How to request IRS Currently Not Collectible Status

January 21, 2021 by Jean Lee Scherkey, EA
woman distressed about finances

There is no doubt that 2020 will be remembered as one of the most turbulent years the U.S. has experienced in post-modern history. While Wall Street painted a picture of prosperity, Main Street has been suffering the worst economic downturn since the Great Depression. Due to the COVID-19 pandemic, millions of people in the U.S. lost their jobs while the cost of living skyrocketed. People drained their investment and retirement accounts just to make ends meet. Sadly, many who liquidated their investments and retirement accounts during 2020 may be in for a devasting tax bill from Uncle Sam come next April. While some taxpayers may be able to pay their tax due in full or qualify for a monthly installment agreement, others still will be struggling to keep the lights on in their home, much less have the financial ability to make monthly payments to the IRS. What does a taxpayer do if they have to choose between paying their rent and the IRS?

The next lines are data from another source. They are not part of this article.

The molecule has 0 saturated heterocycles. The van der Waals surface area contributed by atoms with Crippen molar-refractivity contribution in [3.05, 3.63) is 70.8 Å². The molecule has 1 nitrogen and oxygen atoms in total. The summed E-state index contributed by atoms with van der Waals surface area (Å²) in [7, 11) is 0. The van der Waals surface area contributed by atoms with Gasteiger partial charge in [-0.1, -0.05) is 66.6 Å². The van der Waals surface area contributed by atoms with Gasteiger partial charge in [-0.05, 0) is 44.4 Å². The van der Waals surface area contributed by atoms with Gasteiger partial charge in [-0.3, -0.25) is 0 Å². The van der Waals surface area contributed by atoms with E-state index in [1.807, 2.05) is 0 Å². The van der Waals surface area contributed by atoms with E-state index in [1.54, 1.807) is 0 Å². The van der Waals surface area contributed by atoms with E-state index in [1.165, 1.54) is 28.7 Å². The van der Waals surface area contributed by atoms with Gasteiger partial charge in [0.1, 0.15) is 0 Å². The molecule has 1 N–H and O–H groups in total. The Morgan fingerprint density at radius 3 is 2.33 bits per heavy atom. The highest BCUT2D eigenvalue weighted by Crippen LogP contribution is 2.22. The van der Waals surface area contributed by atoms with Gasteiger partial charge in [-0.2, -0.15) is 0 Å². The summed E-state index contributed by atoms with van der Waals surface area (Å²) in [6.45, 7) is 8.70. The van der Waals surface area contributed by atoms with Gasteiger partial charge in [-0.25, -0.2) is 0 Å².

What is Currently Not Collectible status?

When a taxpayer cannot make a monthly payment towards their tax due without impacting their ability to pay for necessary living expenses, the IRS will place the taxpayer’s account in Currently Not Collectible or CNC status. Remember, the IRS’ definition of “necessary” expenses may be quite different from yours. For example, the IRS may not interpret the platinum cable subscription plan as a “necessary” expense. If you own two cars and only need one or you only have one car, but it is a Ferrari with a hefty monthly payment, the IRS may insist the Ferrari be traded in for a more economical vehicle. If a taxpayer is granted CNC status, the IRS will temporarily suspend collection activities and any payment requirements.